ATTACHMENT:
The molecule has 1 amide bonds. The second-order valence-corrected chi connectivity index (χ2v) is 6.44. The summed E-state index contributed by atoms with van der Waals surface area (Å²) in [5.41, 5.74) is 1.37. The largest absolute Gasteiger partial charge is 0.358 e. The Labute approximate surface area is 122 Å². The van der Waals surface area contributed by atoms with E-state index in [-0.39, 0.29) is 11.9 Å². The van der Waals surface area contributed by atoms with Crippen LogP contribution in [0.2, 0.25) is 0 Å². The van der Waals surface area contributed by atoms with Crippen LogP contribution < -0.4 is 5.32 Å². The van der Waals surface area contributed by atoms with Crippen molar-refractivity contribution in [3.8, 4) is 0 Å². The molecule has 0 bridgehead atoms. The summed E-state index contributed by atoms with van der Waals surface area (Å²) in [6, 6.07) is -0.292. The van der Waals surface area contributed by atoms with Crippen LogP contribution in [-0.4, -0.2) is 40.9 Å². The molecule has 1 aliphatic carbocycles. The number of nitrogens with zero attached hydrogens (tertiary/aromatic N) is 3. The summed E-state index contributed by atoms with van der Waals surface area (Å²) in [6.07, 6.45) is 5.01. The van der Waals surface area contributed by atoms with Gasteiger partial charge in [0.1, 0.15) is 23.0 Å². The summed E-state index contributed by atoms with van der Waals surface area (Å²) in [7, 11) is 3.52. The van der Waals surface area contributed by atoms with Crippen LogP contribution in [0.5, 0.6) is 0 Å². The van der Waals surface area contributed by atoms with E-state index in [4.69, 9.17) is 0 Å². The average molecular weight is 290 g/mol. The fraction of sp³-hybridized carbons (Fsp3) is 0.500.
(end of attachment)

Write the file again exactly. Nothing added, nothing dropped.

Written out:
The molecule has 1 amide bonds. The second-order valence-corrected chi connectivity index (χ2v) is 6.44. The summed E-state index contributed by atoms with van der Waals surface area (Å²) in [5.41, 5.74) is 1.37. The largest absolute Gasteiger partial charge is 0.358 e. The Labute approximate surface area is 122 Å². The van der Waals surface area contributed by atoms with E-state index in [-0.39, 0.29) is 11.9 Å². The van der Waals surface area contributed by atoms with Crippen LogP contribution in [0.2, 0.25) is 0 Å². The van der Waals surface area contributed by atoms with Crippen LogP contribution < -0.4 is 5.32 Å². The van der Waals surface area contributed by atoms with Crippen molar-refractivity contribution in [3.8, 4) is 0 Å². The molecule has 0 bridgehead atoms. The summed E-state index contributed by atoms with van der Waals surface area (Å²) in [6, 6.07) is -0.292. The van der Waals surface area contributed by atoms with Crippen LogP contribution in [-0.4, -0.2) is 40.9 Å². The molecule has 1 aliphatic carbocycles. The number of nitrogens with zero attached hydrogens (tertiary/aromatic N) is 3. The summed E-state index contributed by atoms with van der Waals surface area (Å²) in [6.07, 6.45) is 5.01. The van der Waals surface area contributed by atoms with Gasteiger partial charge in [0.1, 0.15) is 23.0 Å². The summed E-state index contributed by atoms with van der Waals surface area (Å²) in [7, 11) is 3.52. The van der Waals surface area contributed by atoms with Crippen LogP contribution in [0.5, 0.6) is 0 Å². The van der Waals surface area contributed by atoms with E-state index in [4.69, 9.17) is 0 Å². The average molecular weight is 290 g/mol. The fraction of sp³-hybridized carbons (Fsp3) is 0.500.